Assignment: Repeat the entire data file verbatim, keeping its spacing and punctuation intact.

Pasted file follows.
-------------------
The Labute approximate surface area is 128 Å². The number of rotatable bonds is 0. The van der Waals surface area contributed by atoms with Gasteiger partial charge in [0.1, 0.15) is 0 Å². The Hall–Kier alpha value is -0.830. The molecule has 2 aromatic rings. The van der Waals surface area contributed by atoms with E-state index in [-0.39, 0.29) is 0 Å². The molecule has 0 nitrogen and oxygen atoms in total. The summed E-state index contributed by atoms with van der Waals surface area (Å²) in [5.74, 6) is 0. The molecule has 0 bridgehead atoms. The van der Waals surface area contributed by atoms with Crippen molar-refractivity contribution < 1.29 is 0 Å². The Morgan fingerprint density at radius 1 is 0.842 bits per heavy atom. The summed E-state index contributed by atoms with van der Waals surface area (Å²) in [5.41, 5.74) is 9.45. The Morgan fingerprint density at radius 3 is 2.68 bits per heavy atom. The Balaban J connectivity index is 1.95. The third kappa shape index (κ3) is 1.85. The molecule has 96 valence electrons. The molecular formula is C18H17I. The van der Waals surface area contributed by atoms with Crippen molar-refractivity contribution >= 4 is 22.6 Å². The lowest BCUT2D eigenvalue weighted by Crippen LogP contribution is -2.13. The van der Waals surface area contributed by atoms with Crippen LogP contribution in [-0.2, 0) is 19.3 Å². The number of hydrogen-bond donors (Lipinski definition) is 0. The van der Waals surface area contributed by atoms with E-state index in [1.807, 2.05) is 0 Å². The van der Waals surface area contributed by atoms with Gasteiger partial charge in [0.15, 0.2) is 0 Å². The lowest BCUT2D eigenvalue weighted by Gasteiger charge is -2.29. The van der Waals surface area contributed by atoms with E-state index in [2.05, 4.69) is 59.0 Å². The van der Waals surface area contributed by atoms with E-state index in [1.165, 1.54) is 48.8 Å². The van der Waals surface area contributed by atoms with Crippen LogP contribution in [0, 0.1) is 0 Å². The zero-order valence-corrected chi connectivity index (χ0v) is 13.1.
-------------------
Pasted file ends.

The Labute approximate surface area is 128 Å². The number of rotatable bonds is 0. The van der Waals surface area contributed by atoms with Gasteiger partial charge in [0.1, 0.15) is 0 Å². The Hall–Kier alpha value is -0.830. The molecule has 2 aromatic rings. The van der Waals surface area contributed by atoms with E-state index in [-0.39, 0.29) is 0 Å². The molecule has 0 nitrogen and oxygen atoms in total. The summed E-state index contributed by atoms with van der Waals surface area (Å²) in [5.74, 6) is 0. The molecule has 0 bridgehead atoms. The van der Waals surface area contributed by atoms with Crippen molar-refractivity contribution < 1.29 is 0 Å². The Morgan fingerprint density at radius 1 is 0.842 bits per heavy atom. The summed E-state index contributed by atoms with van der Waals surface area (Å²) in [5.41, 5.74) is 9.45. The Morgan fingerprint density at radius 3 is 2.68 bits per heavy atom. The Balaban J connectivity index is 1.95. The third kappa shape index (κ3) is 1.85. The molecule has 96 valence electrons. The molecular formula is C18H17I. The van der Waals surface area contributed by atoms with Crippen molar-refractivity contribution >= 4 is 22.6 Å². The lowest BCUT2D eigenvalue weighted by Crippen LogP contribution is -2.13. The van der Waals surface area contributed by atoms with Crippen LogP contribution in [-0.2, 0) is 19.3 Å². The number of hydrogen-bond donors (Lipinski definition) is 0. The van der Waals surface area contributed by atoms with E-state index in [1.807, 2.05) is 0 Å². The van der Waals surface area contributed by atoms with Gasteiger partial charge in [0.15, 0.2) is 0 Å². The lowest BCUT2D eigenvalue weighted by Gasteiger charge is -2.29. The van der Waals surface area contributed by atoms with E-state index in [2.05, 4.69) is 59.0 Å². The van der Waals surface area contributed by atoms with E-state index in [1.165, 1.54) is 48.8 Å². The van der Waals surface area contributed by atoms with Crippen LogP contribution in [0, 0.1) is 0 Å². The zero-order valence-corrected chi connectivity index (χ0v) is 13.1.